(More of the condensed story after the jump.)Continue Reading
Bloomberg prognosticates on Christie’s Hong Kong week of sales beginning today:
Christie’s International’s Asia President Andy Foster says the company’s Hong Kong art auction that starts this weekend will feature “the finest selection in years” of antiques, paintings and gems. Top collectors like Robert Chang agree — but say they probably won’t buy.
“Market conditions are bad,” said Chang, the doyen of Hong Kong’s Chinese antiques, who set an auction record for a Qing Dynasty ceramic in 2006 with his sale of an imperial bowl for HK$151.3 million ($19.5 million). “These are quality lots, but whether they can sell in this climate is anyone’s guess.”
Christie’s, the biggest art auction house in Hong Kong, will offer 2,500 artworks, antiques and gems over five days that it expects to fetch HK$1.75 billion.
“I feel confident we have done our best to show what a fine collection we have; it’s now up to the market to respond,” said Foster in an interview. “We are in the middle of a downturn, so it’s hard to predict what the results would be.”
Foster said Christie’s has convinced some sellers to lower the reserve price on their lots to speed sale, though the only way for buyers to find these bargains is to turn up for the auctions. He aims for at least half the lots to find new owners.
The five-day sale begins on Saturday evening with an auction of Chateau Latour wines. Top lots feature at the contemporary-art evening sale on Nov. 30 and the antique auction on Dec. 3 [ . . . ]
Lu Feifei, a Shanghai-based art dealer who bought Emperor Qianlong’s jade-hilted saber-and-scabbard for HK$59 million and his parade armor for HK$14 million at Sotheby’s October auction, said he hasn’t got any orders from clients to buy at Christie’s auction and has no plans yet to make purchases of his own.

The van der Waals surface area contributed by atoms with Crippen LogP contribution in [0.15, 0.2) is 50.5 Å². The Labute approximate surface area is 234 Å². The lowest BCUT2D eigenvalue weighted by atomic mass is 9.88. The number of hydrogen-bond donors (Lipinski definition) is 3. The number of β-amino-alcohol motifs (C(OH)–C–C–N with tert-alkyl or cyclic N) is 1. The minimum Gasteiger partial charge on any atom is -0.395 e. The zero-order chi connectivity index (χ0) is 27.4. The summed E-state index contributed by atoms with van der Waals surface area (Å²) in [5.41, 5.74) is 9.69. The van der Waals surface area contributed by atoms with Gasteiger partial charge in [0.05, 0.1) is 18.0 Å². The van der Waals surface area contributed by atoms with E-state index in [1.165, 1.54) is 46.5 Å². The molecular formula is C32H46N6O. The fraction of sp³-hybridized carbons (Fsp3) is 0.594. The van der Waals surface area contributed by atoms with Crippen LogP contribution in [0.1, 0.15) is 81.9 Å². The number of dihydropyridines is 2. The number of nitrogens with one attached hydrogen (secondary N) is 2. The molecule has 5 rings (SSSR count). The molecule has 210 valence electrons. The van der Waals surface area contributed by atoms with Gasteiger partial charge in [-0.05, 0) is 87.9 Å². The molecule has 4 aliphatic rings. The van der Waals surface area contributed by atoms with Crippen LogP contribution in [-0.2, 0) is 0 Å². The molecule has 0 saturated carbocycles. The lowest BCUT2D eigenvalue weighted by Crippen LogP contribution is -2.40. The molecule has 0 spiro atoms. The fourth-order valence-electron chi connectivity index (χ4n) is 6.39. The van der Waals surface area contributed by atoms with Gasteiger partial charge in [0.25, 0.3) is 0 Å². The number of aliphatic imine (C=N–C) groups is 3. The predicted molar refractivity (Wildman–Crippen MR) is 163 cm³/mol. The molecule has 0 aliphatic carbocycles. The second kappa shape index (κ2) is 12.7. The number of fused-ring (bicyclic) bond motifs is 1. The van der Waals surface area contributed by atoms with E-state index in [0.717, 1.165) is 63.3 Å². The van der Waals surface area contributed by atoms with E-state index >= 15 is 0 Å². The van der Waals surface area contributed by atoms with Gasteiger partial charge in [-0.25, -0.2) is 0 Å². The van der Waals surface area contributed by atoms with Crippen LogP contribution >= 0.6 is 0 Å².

“Everyone is affected by the current mood in the market,” said Lu, 31. “It may be a tough auction; people are cutting out what they can do without.”
A Chinese 18th-century vase fetched 2.15 million kronor ($269,000), more than 20 times its starting price at Stockholms Auktionsverk, the world’s oldest auction house. The vase, dated 1784 from the Qianlong period, sold at the Fine Arts & Antiques auction that began yesterday, Stockholms Auktionsverk said today. The vase, displaying mountains and pavilions, had a starting price of 80,000 kronor to 100,000 kronor and was picked up by a Chinese collector.
Results from the Fine Chinese Ceramics and Works of Art
New York’s Asia Week is over but the reckoning is just beginning. Here’s the data from the sales of Fine Chinese Ceramics and Works of Art at both houses. The data doesn’t include Christie’s sale of snuff bottles in either year.
The interesting numbers are the rise in overall value and the average price. Though the overall value rose slightly more than 10%, the average price only rose 3%. This is especially interesting when the slight decrease in sell-through is factored in.
The chart below gives the real answer. Two pieces bid far above the estimates account for the most of the increase in value suggesting that the top end of the market is propping up the lower end where prices would seem to be weakening. Just look at the shift in proportion of the top ten lots to overall sale value from 35% to 45%.
If you’re looking for the most desirable lot in the sale, it has to be this brush pot that sold for a huge multiple of its estimate.